Harry William Fox, Sr, 93, passed away Friday, May 20, 2016 near his home in Palm Desert, California.
Harry was born in Saint Clair, Schuylkill County, Pennsylvania. He served six years in the military and became a Communications Officer in the Army Air Corps with the 52nd Bombardment Squadron, Twenty Ninth Bombardment Group.
He flew with well known pilots including Paul Tibbets, who dropped the first atom bomb, the actor Jimmy Stewart, General Tinker, and with General Travis, who requested him as radio operator on many of his flights. He was a Staff Sergeant at 19 and a Master Sergeant at 21.
When his group was transferred from MacDill Field, Florida to Gowen Field in Boise, Idaho, he met and married Pauline Ginder. They were married 73 years. He served time in the Philipines and was in Japan briefly at the end of the war, having flown into Sugi Airdrome near Yokohama days before the ’Instrument of Surrender’ was signed in Tokyo Bay.
After an honorable discharge from the military, he became an air traffic controller for the Civil Aeronautics Association, which later became the Federal Aviation Agency. He started at Boise Airport, then was sent to Malad City, Idaho to run the airport and do weather reports.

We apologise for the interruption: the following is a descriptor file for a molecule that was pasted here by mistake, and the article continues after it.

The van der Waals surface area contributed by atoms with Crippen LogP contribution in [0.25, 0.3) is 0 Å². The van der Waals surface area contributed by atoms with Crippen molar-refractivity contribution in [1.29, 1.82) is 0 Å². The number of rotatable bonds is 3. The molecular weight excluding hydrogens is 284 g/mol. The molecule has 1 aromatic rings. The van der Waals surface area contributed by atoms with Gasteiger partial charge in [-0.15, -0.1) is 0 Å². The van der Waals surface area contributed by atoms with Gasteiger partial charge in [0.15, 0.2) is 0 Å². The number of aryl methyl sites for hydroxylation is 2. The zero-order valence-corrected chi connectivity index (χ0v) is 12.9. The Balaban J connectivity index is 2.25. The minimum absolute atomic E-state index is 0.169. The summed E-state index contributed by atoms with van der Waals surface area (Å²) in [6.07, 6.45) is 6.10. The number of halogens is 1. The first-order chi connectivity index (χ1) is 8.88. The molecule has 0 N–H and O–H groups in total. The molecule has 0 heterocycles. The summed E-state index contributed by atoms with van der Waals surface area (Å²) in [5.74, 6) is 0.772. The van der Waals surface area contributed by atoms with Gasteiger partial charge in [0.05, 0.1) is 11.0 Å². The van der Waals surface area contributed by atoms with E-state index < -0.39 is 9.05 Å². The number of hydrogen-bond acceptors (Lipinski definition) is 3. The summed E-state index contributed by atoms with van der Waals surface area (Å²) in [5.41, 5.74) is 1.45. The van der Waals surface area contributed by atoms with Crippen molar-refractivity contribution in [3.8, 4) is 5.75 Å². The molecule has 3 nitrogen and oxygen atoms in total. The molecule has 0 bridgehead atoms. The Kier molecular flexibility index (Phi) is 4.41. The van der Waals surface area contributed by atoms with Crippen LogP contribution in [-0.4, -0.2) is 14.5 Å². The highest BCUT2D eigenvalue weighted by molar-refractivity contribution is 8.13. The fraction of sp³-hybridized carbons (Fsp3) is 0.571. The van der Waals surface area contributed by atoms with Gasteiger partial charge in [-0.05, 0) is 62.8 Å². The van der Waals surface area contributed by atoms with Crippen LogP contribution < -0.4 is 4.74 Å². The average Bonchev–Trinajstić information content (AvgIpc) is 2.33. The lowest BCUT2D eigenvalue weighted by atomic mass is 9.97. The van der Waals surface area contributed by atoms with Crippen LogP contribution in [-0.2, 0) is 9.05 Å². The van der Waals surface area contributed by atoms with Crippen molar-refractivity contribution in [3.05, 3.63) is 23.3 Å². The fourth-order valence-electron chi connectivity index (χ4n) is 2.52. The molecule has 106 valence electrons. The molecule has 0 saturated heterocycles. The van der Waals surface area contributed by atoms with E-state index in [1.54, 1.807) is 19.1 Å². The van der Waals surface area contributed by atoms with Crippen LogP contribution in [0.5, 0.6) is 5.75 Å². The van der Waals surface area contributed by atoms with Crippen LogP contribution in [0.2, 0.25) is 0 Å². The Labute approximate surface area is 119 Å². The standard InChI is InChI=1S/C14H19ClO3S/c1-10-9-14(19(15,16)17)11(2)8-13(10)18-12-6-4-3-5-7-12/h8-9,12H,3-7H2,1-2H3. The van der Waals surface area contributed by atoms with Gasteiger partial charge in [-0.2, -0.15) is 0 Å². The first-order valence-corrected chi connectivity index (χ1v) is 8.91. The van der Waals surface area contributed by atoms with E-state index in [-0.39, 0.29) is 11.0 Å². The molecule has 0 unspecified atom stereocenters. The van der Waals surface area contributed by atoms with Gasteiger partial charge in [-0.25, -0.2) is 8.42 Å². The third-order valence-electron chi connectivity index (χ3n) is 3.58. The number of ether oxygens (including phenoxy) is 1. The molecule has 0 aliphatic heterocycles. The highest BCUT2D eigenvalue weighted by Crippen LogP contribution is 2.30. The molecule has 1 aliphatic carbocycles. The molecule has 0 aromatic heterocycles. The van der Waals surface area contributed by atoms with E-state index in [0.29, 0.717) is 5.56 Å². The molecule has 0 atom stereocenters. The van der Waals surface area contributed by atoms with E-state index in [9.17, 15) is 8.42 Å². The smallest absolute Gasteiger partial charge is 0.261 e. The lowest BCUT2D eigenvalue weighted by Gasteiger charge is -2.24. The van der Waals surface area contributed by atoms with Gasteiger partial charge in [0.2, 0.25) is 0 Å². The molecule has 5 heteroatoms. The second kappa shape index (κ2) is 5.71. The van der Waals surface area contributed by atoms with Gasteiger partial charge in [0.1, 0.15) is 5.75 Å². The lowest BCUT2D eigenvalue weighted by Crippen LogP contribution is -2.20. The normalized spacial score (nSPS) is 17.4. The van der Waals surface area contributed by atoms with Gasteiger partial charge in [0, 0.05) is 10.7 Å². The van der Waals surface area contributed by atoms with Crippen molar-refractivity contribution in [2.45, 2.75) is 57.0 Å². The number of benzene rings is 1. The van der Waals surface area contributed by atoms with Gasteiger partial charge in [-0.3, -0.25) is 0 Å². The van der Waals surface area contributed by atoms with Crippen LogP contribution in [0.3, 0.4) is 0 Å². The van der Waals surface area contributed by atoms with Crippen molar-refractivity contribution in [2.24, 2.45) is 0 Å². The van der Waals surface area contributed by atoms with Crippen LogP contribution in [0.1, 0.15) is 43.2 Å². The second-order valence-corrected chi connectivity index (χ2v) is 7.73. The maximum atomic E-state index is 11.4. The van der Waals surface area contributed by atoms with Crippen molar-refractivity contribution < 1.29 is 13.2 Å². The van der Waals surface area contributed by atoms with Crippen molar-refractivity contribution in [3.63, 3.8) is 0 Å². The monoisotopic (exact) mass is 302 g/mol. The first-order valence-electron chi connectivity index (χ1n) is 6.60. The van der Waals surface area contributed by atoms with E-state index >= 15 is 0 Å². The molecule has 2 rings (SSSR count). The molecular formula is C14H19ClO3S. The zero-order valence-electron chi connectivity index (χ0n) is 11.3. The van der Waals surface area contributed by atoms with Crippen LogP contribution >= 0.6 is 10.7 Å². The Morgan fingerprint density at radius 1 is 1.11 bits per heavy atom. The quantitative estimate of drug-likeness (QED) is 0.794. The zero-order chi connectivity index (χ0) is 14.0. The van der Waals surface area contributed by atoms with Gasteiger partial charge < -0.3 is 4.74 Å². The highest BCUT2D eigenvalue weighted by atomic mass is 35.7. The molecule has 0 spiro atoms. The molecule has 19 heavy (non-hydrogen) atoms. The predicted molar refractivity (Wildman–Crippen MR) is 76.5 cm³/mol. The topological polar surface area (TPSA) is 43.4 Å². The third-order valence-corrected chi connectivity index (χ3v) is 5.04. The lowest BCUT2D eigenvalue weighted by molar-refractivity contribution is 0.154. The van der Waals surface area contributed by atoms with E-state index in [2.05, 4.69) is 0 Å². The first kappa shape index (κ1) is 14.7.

While in Malad City in 1952 he rescued a group of men stranded at a mountain weather station in a snow storm. Near this same time he was interviewed on live national radio by Paul Harvey. Later, after moving to Seattle, he was given a ’Medal of Award for Meritorious Service’ by the United States Dept. of Commerce for the rescue. At Seattle Tacoma Airport he directed flights without the use of radar.
But in 1954 he was sent to McChord Air Force Base in Tacoma, Washington as the radar expert, since McChord had the only radar at the time. He trained the radar controllers and was the draftsman who drew the charts that appeared on the facility’s radar screens. He directed flights into Seattle Tacoma Airport as well as military flights into McChord, and flights into industrial and private airports.
In 1961 he became the first president of the Washington, Idaho, Oregon, and Montana Chapter of the Air Traffic Controllers Association. He remained at McChord, taking on a supervisory role for a number of years. He retired early, went back to school, and became a commercial photographer.
He was a former member of Toastmasters and The Elks Club in Tacoma, Washington. He was a Paul Harris Fellow with the Lakewood Rotary Club, also in Tacoma. He loved family, world travel, cooking and entertaining, dancing, sport fishing, literature, music and theatre. He’s survived by his wife Pauline, his sons Harry Jr and David of Coachella Valley, California, his daughter Susan of Port Townsend, Washington, his sisters Mrs. Betty Fox Aipel of South Pasadena, Florida, and Mrs. Jeanette Fox Haslam of Saint Clair, Pennsylvania. He also leaves six grandchildren and six great grandchildren.Print This Post